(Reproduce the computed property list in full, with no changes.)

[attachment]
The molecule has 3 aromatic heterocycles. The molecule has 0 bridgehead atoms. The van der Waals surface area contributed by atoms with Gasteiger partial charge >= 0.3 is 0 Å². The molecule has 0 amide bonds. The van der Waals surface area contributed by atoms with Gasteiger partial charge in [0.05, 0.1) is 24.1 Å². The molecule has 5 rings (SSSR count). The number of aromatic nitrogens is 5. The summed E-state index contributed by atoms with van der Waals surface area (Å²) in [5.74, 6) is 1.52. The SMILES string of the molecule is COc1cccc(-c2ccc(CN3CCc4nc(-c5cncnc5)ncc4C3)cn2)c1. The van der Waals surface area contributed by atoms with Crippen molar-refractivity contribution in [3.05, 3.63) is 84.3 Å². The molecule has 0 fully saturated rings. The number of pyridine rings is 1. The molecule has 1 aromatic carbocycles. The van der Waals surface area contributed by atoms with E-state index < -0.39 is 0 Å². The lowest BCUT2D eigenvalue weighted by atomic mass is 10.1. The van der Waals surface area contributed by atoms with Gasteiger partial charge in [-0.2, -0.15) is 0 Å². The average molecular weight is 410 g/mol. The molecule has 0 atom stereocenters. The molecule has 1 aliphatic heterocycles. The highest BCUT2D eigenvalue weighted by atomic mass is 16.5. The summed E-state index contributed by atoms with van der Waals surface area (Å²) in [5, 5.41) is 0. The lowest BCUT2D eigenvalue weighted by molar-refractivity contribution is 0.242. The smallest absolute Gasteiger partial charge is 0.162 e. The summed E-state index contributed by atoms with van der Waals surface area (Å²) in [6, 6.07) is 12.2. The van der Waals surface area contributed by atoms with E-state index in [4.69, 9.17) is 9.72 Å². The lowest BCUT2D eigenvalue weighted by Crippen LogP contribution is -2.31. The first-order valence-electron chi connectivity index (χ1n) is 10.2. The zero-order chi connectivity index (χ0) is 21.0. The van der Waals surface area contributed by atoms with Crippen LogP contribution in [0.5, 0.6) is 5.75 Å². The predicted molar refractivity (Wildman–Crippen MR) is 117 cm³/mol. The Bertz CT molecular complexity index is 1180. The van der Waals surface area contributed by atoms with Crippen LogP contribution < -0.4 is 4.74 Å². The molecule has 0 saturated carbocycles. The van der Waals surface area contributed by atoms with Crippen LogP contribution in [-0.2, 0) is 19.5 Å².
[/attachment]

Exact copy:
The molecule has 3 aromatic heterocycles. The molecule has 0 bridgehead atoms. The van der Waals surface area contributed by atoms with Gasteiger partial charge >= 0.3 is 0 Å². The molecule has 0 amide bonds. The van der Waals surface area contributed by atoms with Gasteiger partial charge in [0.05, 0.1) is 24.1 Å². The molecule has 5 rings (SSSR count). The number of aromatic nitrogens is 5. The summed E-state index contributed by atoms with van der Waals surface area (Å²) in [5.74, 6) is 1.52. The SMILES string of the molecule is COc1cccc(-c2ccc(CN3CCc4nc(-c5cncnc5)ncc4C3)cn2)c1. The van der Waals surface area contributed by atoms with Crippen molar-refractivity contribution in [3.05, 3.63) is 84.3 Å². The molecule has 0 fully saturated rings. The number of pyridine rings is 1. The molecule has 1 aromatic carbocycles. The van der Waals surface area contributed by atoms with E-state index < -0.39 is 0 Å². The lowest BCUT2D eigenvalue weighted by atomic mass is 10.1. The van der Waals surface area contributed by atoms with Gasteiger partial charge in [-0.2, -0.15) is 0 Å². The average molecular weight is 410 g/mol. The molecule has 0 atom stereocenters. The molecule has 1 aliphatic heterocycles. The highest BCUT2D eigenvalue weighted by atomic mass is 16.5. The summed E-state index contributed by atoms with van der Waals surface area (Å²) in [5, 5.41) is 0. The lowest BCUT2D eigenvalue weighted by molar-refractivity contribution is 0.242. The smallest absolute Gasteiger partial charge is 0.162 e. The summed E-state index contributed by atoms with van der Waals surface area (Å²) in [6, 6.07) is 12.2. The van der Waals surface area contributed by atoms with E-state index in [4.69, 9.17) is 9.72 Å². The lowest BCUT2D eigenvalue weighted by Crippen LogP contribution is -2.31. The first-order valence-electron chi connectivity index (χ1n) is 10.2. The zero-order chi connectivity index (χ0) is 21.0. The van der Waals surface area contributed by atoms with Crippen LogP contribution in [0.5, 0.6) is 5.75 Å². The predicted molar refractivity (Wildman–Crippen MR) is 117 cm³/mol. The Bertz CT molecular complexity index is 1180. The van der Waals surface area contributed by atoms with Crippen LogP contribution < -0.4 is 4.74 Å². The molecule has 0 saturated carbocycles. The van der Waals surface area contributed by atoms with Crippen LogP contribution in [-0.2, 0) is 19.5 Å².